# Absurd: An Introduction to C

## Part II, 20120616

Last time, we got into the absolute basics. This time, let's cover something more useful.

A variable is like a letter in algebra. You can make it something other than what it appears to be, and this can be quite useful. Unlike algebra, a variable can be ANYTHING. In C, you have to specify what type of something it is and what value the something is. So, you can declare "int foo" which means an integer (a whole, real number) whose name is foo. Let's see this in action.

``````#include <stdio.h>
int main(void) {
int foo;
int bar;
foo = 0;
bar = 2;
printf("The value of foo is %d\n", foo);
printf("The value of bar is %d\n", bar);
foo = foo + 2; bar = foo + 8;
printf("The value of foo is %d\n", foo);
printf("The value of bar is %d\n", bar);
}
``````

So, as you can see, we declare the variables as integers, and then we give them values. You could just as easily have done "int foo = 0, bar = 2;" and this would have made the first four lines in main a single line. This is a matter of preference. I would choose brevity, others might choose readability and verbosity. The next line that is interesting is "foo = foo + 2" which takes the present value of foo adds 2 to it and then reassigns the resulting value to foo. We could also write this "foo += 2". If you want to get more experience play with adding the variables together and adding more values in general. Other operators are "*" for multiplication, "-" for subtraction, "/" for division, "++" for increment, "--" for decrement, and "%" for modulo (remainder) -- quick note that % is also used in formatting and there does not mean modulo.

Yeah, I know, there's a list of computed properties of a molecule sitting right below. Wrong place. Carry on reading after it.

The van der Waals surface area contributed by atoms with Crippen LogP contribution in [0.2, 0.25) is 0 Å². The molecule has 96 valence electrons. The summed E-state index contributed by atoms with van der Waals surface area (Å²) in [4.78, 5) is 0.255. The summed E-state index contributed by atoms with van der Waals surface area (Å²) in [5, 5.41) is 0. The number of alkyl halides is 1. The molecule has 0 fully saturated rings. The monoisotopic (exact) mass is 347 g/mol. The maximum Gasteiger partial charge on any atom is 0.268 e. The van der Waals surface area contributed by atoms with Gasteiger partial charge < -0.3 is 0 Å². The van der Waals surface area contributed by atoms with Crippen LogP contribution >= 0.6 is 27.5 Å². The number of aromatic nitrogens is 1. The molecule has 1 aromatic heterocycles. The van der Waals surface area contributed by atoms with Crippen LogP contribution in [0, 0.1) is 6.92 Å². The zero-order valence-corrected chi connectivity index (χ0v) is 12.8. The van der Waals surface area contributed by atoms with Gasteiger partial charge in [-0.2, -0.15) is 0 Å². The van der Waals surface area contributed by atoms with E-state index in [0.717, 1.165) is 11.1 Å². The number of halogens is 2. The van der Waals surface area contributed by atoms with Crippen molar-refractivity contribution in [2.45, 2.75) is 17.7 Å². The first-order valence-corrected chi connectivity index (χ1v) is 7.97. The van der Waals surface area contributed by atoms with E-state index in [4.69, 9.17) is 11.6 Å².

The printf statement has something a little different in it this time as well. You notice that %d? That means decimal value. So, we are printing the decimal value listed after the quotes. We could have combined the statements a bit by using 'printf("The value of foo is %d, and bar is %d", foo, bar);' The important thing to keep in mind is that the order of the variables will change when they are printed in the text.

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